Treatment of steroid-induced elevated intraocular pressure with anecortave acetate: A randomized clinical trial

Ingeborg Stalmans, David G. Callanan, Monte S. Dirks, Marlene R. Moster, Alan L. Robin, Joachim Van Calster, Sally A. Scheib, Jaime E. Dickerson, Theresa A. Landry, Michael V.W. Bergamini

Research output: Contribution to journalArticlepeer-review


Purpose: The present study is the first randomized clinical trial designed to evaluate the intraocular pressure (IOP)-lowering effect of anecortave acetate (AA) administered at 3 doses (3, 15, or 30mg) as an anterior juxtascleral depot (AJD) in patients experiencing elevated IOP due to corticosteroid therapy. Methods: This was a double-masked, randomized, placebo-controlled, multicenter, parallel group trial. Eligible patients had an IOP of at least 24mmHg and an IOP increase of at least 10mmHg relative to their IOP before treatment with steroids. A target IOP was established for each patient at baseline. Patients were randomized to 1 of the 4 treatment groups: vehicle, 3mg AA, 15mg AA, or 30mg AA. All patients then received a 0.5mL AJD of the assigned treatment. Patients returned for scheduled examination visits at weeks 1, 2, 4, 6, months 3, 4, 5, and 6. IOP was measured at each visit as well as best corrected visual acuity (logMAR), ocular motility, eyelid responsiveness, slit lamp examination, and assessment of any adverse events. In addition, at baseline and at exit, a dilated fundus examination was carried out and the lens was examined using LOCS II criteria. Results: Seventy patients were randomized to treatment. At week 4, eyes in the vehicle group showed a 3.4mmHg (9.1%) decrease from baseline. Reductions for the 3mg AA (3.1mmHg, 10.7%) and the 30mg AA groups (5.4mmHg, 16.6%) were not significantly different than for vehicle control. However, IOP for the 15mg AA group at week 4 was reduced 11.5mmHg (31.3%) from baseline, which was statistically significant (P=0.0487). The mean time to treatment failure was 32.2, 38.9, 56.3, and 32.6 days for the vehicle, 3mg AA, 15mg AA, and 30mg AA groups, respectively. Adverse events were assessed at each post-treatment visit. There were no serious adverse events that were determined to be related to the test article or its administration. Conclusions: AA can be of benefit to some patients requiring treatment with corticosteroids, but suffering from the side effect of elevated IOP.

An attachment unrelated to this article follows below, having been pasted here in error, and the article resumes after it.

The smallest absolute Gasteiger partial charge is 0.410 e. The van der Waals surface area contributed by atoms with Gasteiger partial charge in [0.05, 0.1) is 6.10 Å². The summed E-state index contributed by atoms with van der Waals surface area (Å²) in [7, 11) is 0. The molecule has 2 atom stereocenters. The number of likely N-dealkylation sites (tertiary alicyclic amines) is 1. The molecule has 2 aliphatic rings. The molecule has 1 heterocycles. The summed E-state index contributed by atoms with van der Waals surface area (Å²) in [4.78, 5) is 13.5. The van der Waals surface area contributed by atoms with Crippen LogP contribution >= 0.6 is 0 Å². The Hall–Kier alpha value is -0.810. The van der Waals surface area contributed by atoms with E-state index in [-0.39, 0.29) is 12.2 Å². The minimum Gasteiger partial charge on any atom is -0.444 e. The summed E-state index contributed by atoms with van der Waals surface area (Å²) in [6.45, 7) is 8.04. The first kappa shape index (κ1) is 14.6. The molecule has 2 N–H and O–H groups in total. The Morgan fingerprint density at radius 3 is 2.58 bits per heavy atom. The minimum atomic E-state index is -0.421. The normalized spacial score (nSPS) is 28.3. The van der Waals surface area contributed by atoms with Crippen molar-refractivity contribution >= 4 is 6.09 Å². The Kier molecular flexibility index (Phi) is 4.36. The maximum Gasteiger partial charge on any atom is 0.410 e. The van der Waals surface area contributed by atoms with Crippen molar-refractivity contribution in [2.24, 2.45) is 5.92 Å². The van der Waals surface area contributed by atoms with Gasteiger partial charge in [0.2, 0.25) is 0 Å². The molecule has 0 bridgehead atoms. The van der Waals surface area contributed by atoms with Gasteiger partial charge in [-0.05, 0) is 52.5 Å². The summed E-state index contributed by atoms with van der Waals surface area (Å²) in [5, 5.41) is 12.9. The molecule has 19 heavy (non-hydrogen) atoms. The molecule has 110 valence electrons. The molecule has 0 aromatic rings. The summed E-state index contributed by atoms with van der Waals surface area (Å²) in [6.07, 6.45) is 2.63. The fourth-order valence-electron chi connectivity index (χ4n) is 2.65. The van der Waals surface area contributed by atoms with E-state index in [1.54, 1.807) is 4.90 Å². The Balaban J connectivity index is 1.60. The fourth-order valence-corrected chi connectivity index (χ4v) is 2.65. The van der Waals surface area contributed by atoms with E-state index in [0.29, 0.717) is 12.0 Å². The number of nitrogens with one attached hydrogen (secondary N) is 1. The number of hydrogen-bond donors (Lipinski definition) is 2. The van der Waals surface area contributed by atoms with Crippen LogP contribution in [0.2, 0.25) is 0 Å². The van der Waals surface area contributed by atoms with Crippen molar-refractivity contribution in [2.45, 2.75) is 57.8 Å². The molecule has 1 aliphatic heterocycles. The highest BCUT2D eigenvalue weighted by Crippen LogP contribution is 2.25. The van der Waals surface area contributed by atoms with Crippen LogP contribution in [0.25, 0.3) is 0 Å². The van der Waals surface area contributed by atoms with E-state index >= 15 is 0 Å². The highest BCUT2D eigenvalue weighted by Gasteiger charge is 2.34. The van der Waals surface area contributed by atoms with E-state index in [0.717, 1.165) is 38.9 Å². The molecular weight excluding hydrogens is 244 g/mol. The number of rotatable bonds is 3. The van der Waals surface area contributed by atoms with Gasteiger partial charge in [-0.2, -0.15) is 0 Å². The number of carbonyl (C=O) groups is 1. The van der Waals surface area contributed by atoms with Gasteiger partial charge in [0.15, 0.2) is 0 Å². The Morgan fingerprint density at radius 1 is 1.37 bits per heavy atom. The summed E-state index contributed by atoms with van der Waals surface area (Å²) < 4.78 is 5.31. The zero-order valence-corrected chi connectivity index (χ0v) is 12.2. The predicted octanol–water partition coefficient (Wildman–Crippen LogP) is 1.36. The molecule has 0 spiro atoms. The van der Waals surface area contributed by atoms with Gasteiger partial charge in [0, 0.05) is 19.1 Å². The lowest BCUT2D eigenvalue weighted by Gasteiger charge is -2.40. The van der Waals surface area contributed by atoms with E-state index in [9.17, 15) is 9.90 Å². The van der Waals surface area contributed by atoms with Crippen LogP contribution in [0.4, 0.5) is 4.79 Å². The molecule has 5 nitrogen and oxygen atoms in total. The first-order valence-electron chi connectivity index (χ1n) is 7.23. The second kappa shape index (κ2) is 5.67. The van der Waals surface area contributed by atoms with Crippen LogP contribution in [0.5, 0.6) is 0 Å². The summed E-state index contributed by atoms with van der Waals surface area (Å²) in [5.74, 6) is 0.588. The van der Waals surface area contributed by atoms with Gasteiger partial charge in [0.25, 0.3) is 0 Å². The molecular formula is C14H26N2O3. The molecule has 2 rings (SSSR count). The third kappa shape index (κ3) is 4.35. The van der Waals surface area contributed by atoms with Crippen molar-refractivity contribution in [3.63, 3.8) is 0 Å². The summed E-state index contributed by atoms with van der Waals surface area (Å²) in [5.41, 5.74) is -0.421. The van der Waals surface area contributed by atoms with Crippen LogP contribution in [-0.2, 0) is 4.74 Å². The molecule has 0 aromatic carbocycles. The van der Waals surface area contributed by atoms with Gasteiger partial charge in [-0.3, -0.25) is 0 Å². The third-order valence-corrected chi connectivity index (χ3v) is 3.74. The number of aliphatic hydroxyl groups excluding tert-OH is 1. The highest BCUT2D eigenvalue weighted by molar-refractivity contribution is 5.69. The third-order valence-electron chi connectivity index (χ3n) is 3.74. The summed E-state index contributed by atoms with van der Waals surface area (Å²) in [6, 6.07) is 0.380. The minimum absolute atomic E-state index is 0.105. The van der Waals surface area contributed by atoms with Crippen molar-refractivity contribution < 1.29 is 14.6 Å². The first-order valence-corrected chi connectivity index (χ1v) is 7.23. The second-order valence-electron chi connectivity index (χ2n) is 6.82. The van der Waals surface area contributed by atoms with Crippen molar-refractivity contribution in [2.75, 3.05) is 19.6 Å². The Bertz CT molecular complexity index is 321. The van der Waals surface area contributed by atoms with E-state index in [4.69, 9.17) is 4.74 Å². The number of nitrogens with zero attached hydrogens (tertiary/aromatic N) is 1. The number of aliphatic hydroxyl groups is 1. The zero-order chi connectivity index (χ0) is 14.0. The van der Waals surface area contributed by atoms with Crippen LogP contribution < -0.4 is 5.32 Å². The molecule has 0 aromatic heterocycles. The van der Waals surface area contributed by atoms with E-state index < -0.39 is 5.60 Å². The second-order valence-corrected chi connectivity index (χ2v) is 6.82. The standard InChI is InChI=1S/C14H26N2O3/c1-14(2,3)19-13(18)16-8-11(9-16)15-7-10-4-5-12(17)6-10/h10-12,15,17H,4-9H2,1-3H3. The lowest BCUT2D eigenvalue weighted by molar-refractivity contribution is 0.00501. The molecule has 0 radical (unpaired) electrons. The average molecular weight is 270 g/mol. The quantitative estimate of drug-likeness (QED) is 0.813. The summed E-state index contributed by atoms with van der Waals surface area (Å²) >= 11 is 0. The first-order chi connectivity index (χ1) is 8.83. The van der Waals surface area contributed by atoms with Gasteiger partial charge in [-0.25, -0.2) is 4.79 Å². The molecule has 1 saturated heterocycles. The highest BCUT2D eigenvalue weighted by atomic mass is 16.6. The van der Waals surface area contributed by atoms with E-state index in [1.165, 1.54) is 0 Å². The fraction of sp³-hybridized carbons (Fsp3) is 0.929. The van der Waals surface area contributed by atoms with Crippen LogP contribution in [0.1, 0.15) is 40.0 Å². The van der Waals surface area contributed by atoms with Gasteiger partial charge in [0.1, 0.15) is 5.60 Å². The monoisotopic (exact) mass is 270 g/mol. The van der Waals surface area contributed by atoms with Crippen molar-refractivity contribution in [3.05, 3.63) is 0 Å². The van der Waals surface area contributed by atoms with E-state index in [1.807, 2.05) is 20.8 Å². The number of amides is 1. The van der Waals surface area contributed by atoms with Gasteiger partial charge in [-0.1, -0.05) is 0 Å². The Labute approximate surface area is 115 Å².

Original languageEnglish (US)
Pages (from-to)559-565
Number of pages7
JournalJournal of Ocular Pharmacology and Therapeutics
Issue number6
StatePublished - Dec 1 2012

ASJC Scopus subject areas

  • Ophthalmology
  • Pharmacology
  • Pharmacology (medical)


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